Having a strong family network can pick you up and put you back together again. So during my stay in hospital I had visits from many relatives, and if they couldn’t visit, they sent cards and phoned. I knew I was loved and I thank them all for their love and support, and I really wouldn’t be me without all of their input over the years.
I feel I have managed to pack a lot into my life. I have always been aware of issues with mental health as my mum has Bipolar Disorder, or more commonly referred to as “Manic Depression”.
Furthermore my paternal grandmother suffered with depression so I never really stood much hope of making it through life without my very own interruption.
I had a wonderful childhood - it just wasn’t always straight forward, and my mum wasn’t always around, but my dad and other family members stepped up and got me through the tougher periods. My family, you see, is rather large. Both my mum and dad are one of five, which means I have aunties and uncles coming out of my ears, along with cousins.
Not only did I have a close relationship with my dad but I was also very close to both sets of grandparents.
Nanny Wilson was “my” nanny. OK, I shared her with my cousins, but she was mine after my granddad died in 1995. Nearly every Saturday I stayed with her. We had our routine watching Gladiators, Blind Date, Casualty and then it was hot chocolate and Whisk (card game). I loved the time we shared.
So as you can imagine, losing my Nanny Wilson was bad, although due to the high intensity of my course, and reflecting on the events, I don’t think I really grieved properly and that is where it all went wrong. In April 2007 I was found wandering the streets of London in a confused state. I apparently was suffering from a Hypo manic episode and I was deemed to be a danger to myself and potentially others. So I was sectioned under the Mental Health Act 1983, and now had at least a 28 day stay at a Psychiatric Hospital (Section 2).
reflecting on the events, I don’t think I really grieved properly and that is where it all went wrong
Having a strong family network can pick you up and put you back together again. So during my stay in hospital I had visits from many relatives, and if they couldn’t visit, they sent cards and phoned. I knew I was loved and I thank them all for their love and support, and I really wouldn’t be me without all of their input over the years. My time in hospital was difficult and I didn’t like it at all. I had been visiting the institute for many years as both Mum and Nanny Wilson had been patients in the very same hospital. I even had my mum’s room.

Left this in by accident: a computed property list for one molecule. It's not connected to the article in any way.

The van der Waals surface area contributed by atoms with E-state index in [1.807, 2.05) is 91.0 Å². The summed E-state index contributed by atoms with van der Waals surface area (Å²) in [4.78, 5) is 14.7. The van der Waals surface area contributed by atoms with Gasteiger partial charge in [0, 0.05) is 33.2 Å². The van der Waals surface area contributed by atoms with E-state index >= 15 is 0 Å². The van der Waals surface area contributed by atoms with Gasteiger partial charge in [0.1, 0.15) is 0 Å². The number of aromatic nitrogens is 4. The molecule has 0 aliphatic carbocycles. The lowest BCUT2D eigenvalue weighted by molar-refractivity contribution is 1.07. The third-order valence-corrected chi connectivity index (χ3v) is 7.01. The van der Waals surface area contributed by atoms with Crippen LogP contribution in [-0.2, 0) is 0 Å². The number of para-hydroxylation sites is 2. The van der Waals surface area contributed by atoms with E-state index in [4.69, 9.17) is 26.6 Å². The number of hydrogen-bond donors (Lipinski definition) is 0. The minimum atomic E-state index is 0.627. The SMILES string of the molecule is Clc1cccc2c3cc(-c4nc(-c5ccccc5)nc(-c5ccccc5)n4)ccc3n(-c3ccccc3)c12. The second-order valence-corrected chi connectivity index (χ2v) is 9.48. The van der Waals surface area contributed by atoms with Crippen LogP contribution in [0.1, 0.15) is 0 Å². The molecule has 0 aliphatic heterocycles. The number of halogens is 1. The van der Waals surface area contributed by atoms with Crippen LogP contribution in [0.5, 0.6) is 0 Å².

I made it through and my Occupational Therapist (OT) made sure that I was always busy, and without her I wouldn’t be where I am today. Thanks to her I’m now doing something that I think I was born to do. I am training to be an Occupational Therapist. I enrolled at Cardiff University in September 2012 and I love it. I made it clear on the application form I had Bipolar. I wanted to be upfront and be honest, as it’s a part of me (but don’t you dare think that it defines me!). My family asked if I thought that was a good idea, being so upfront on the application form, and with Aunty Tina’s help we got the message across. It obviously worked as here I am in my 2nd year.
So, are my family supportive of my decision to be an OT? I believe they are!
- Mum and Dad can see how happy the course is making me, and I hope are proud of what I’m achieving. “Although we do worry Ames” - almost 30 and my parents still worry.
- My sister thinks I’ve gone all “new age” as I’m doing Pilates, yoga and eating veggies, but she knows I’m happy and is very supportive.
- Nanny Gregory - tells anybody who will listen that I’m studying to be an OT and that she helped me with my presentation. I love that she feels so proud.
- Aunty Pat - Lung Specialist Nurse - thinks I’m made for the job.
- Aunty Deb & Uncle Mike - think that I’ve found me again.
- Aunty Tina - always had faith and believes that things happen for a reason, and that maybe I needed the interruption to find my true self and career.
- Aunty Sheena - admires the fact I hit rock bottom and I picked myself up, and decided to retrain and give back to others.
- Aunty Fred - suffers from Alzheimer’s like her mamma before, and she knows I’m in Wales, but doesn’t really understand OT speak.Aunty George and Uncle Hywel - are my Welsh rocks. I know if I needed somebody in an emergency, one or the other would be here in an instant, for which I am grateful. They have always made me feel like one of the family, and the kids are cool and I love them all.
I made it through and my Occupational Therapist (OT) made sure that I was always busy, and without her I wouldn’t be where I am today
I also have my “Ame Army” as I like to call them. These are the friends that I have gathered on my life journey. I have childhood friends, work friends past and present, University friends (Glamorgan, UCL & Cardiff) and life friends who have come into my life when I needed them most. Some have been short term and some long term. Although it’s important to note that by having even the smallest interaction with them it has shaped me into the person I am today, and I’m pretty happy with who I am.
So thank you to all my amazing family and friends, I wouldn’t be Ames without you. And I’m sorry I’ve not mentioned you all, but please know I will continue to be me, and I’m not going to be defined by my Bipolar Disorder. Let’s unite, stand up and put an end to the stigma. I’m not afraid to speak up, as without it I wouldn’t be the Ames you all know and love.
Do you know someone with a mental health problem? Read our tips on how to start your conversation!
If you would like to write a blog post about your experiences of stigma or related issues, email firstname.lastname@example.org